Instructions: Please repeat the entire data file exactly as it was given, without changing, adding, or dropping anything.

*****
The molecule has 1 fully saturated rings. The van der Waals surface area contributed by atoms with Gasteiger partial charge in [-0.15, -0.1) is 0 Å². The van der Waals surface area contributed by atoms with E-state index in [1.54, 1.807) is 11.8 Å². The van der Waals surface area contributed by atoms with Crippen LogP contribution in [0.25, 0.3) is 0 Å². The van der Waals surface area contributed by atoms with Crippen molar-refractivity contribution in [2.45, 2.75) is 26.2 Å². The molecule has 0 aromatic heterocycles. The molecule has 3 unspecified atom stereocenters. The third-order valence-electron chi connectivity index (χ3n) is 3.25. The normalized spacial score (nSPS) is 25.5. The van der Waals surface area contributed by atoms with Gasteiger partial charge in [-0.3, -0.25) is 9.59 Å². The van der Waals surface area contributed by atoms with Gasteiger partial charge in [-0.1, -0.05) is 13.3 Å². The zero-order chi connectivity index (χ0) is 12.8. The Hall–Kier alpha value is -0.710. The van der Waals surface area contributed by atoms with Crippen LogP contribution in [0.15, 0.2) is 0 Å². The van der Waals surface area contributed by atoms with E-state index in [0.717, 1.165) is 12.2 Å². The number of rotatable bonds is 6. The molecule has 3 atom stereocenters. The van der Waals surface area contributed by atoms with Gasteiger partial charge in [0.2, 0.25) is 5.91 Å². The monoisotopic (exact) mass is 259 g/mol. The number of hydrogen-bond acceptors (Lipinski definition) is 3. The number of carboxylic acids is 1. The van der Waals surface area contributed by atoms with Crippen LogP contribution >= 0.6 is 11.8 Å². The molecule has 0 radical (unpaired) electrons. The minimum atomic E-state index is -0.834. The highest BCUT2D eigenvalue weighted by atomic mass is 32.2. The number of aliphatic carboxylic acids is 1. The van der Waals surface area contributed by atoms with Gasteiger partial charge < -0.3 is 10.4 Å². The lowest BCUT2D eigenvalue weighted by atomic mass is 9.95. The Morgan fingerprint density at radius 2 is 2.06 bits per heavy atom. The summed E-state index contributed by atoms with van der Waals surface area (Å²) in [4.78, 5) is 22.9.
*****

The molecule has 1 fully saturated rings. The van der Waals surface area contributed by atoms with Gasteiger partial charge in [-0.15, -0.1) is 0 Å². The van der Waals surface area contributed by atoms with E-state index in [1.54, 1.807) is 11.8 Å². The van der Waals surface area contributed by atoms with Crippen LogP contribution in [0.25, 0.3) is 0 Å². The van der Waals surface area contributed by atoms with Crippen molar-refractivity contribution in [2.45, 2.75) is 26.2 Å². The molecule has 0 aromatic heterocycles. The molecule has 3 unspecified atom stereocenters. The third-order valence-electron chi connectivity index (χ3n) is 3.25. The normalized spacial score (nSPS) is 25.5. The van der Waals surface area contributed by atoms with Gasteiger partial charge in [-0.3, -0.25) is 9.59 Å². The van der Waals surface area contributed by atoms with Gasteiger partial charge in [-0.1, -0.05) is 13.3 Å². The zero-order chi connectivity index (χ0) is 12.8. The Hall–Kier alpha value is -0.710. The van der Waals surface area contributed by atoms with Crippen LogP contribution in [0.15, 0.2) is 0 Å². The van der Waals surface area contributed by atoms with E-state index in [0.717, 1.165) is 12.2 Å². The number of rotatable bonds is 6. The molecule has 3 atom stereocenters. The van der Waals surface area contributed by atoms with Gasteiger partial charge in [0.2, 0.25) is 5.91 Å². The monoisotopic (exact) mass is 259 g/mol. The number of hydrogen-bond acceptors (Lipinski definition) is 3. The number of carboxylic acids is 1. The van der Waals surface area contributed by atoms with Crippen LogP contribution >= 0.6 is 11.8 Å². The molecule has 0 radical (unpaired) electrons. The minimum atomic E-state index is -0.834. The highest BCUT2D eigenvalue weighted by atomic mass is 32.2. The number of aliphatic carboxylic acids is 1. The van der Waals surface area contributed by atoms with Gasteiger partial charge < -0.3 is 10.4 Å². The lowest BCUT2D eigenvalue weighted by atomic mass is 9.95. The Morgan fingerprint density at radius 2 is 2.06 bits per heavy atom. The summed E-state index contributed by atoms with van der Waals surface area (Å²) in [4.78, 5) is 22.9.